Wednesday, November 16, 2016

BIG NEWS!!!

Hello wonderful people!

Last night I received some AMAZING news! A short story I submitted earlier this year to an anthology competition has been accepted!!!

Cue the music!




There's still a lot of work to do. My story has been accepted, pending editorial review, meaning the editor of the anthology and I will work together to polish my story until it is ready for publication.

I don't have any details yet on when the anthology will be published, but as soon as I do I'll be sure to post the details! This will be my FIRST official publishing credit!

If anyone is interested in hearing more about the editorial and pre-publication process as it unfolds, let me know and I'll put together a post series!

Now, if you'll excuse me, there's a rather large cup of celebratory coffee waiting for me in the kitchen.


CHEERS!

Wednesday, November 9, 2016

What Am I Reading Wednesday (11/9/2016)

Well, this was supposed to be a post for last Wednesday, but the amount of work I've had to do (not to mention the craziness with the election) severely impacted my reading time.

As I mentioned in my last post (you can find it HERE, if you're interested), I decided to re-read "The Girl on the Train" in preparation for seeing the movie. I'm still not all the way through, reasons stated above, but with the atmosphere our country is under today (not claiming sides either way here, just pointing out that the last few days have been STRESSFUL), I thought it would be nice to talk about something besides politics for a few minutes.

So, without further ado: 

Title: The Girl on the Train

Author: Paula Hawkins

First Reading: Second!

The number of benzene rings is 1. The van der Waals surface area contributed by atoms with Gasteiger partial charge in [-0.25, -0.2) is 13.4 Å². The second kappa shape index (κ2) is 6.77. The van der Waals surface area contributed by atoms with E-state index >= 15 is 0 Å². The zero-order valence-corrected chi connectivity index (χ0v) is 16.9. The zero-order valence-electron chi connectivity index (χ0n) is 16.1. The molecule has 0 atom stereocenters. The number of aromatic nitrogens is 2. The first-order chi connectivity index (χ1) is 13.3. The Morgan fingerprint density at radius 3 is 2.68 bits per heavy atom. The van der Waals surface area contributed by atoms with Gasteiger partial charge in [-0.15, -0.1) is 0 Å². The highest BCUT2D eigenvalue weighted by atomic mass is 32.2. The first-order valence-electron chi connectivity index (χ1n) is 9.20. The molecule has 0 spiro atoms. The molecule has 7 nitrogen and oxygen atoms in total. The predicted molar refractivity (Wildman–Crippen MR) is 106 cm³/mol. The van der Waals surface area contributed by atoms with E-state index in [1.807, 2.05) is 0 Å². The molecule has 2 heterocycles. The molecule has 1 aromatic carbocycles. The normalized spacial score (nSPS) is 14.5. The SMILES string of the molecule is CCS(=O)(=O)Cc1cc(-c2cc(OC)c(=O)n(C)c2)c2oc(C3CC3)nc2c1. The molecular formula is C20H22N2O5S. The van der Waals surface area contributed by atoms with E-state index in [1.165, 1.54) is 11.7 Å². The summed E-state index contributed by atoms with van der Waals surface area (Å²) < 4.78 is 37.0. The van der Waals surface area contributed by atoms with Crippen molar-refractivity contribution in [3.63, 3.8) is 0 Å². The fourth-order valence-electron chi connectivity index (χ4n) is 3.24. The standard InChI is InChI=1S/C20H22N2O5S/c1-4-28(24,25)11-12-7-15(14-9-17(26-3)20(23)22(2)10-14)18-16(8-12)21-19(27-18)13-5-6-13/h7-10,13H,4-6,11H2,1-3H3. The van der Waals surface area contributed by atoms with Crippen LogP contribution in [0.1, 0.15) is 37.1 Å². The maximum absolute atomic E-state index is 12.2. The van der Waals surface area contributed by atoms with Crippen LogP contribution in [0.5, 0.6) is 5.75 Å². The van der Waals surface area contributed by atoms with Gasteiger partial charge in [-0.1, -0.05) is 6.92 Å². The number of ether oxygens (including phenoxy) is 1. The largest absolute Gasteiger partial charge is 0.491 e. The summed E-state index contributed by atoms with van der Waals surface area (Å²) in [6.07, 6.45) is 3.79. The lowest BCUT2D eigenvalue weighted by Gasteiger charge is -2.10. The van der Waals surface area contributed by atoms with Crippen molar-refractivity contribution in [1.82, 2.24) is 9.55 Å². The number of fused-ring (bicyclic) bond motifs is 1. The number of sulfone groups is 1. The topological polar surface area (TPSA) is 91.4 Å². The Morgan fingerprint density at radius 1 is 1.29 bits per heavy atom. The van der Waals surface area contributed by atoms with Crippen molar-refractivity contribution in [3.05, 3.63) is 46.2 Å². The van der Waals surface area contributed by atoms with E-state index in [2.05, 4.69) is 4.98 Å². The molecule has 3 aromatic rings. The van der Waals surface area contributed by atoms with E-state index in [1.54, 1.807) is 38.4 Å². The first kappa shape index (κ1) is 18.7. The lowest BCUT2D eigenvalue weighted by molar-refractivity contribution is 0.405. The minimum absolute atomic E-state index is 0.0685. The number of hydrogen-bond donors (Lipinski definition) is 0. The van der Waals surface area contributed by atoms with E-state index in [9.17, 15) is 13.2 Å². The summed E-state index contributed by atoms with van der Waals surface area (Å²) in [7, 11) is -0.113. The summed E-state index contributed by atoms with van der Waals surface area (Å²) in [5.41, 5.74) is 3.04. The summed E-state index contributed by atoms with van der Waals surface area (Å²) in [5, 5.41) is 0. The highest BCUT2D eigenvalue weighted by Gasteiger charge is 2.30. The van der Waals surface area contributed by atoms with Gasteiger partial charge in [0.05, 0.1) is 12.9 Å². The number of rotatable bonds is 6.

Initial Impression: This book was a mind-bender of the first degree! Also, made me wish we had a public train system where I live.

Loving the cover!

Like many breakout thrillers (a la "Gone Girl") Hawkins' debut novel has been highly publicized, and incessantly analyzed, so we won't be doing that here. This is more about catching back up on important details I might have forgotten since reading it the first time (No spoilers!), so I can both enjoy the movie and make an accurate comparison to the details in the original book.

I had forgotten just how deeply our protagonist's depression and alcoholism were rooted into her everyday life, even during the events leading up to the "present day" story taking place. I'm especially interested to see how this will be portrayed in the film. There are many nuances/mannerisms that are completely internal, so I'm wondering if they'll have Emily Blunt actually trying to act some of those struggles out, or if they'll opt for an "inner monologue" that the viewer can hear and draw their own conclusions.

Hopefully I'll get to see the movie this weekend, I should be finished re-reading the book by then. If anyone else has seen it already, here's my question: What scene/character/theme/etc. from the novel do you think was best translated onto the big screen, and why?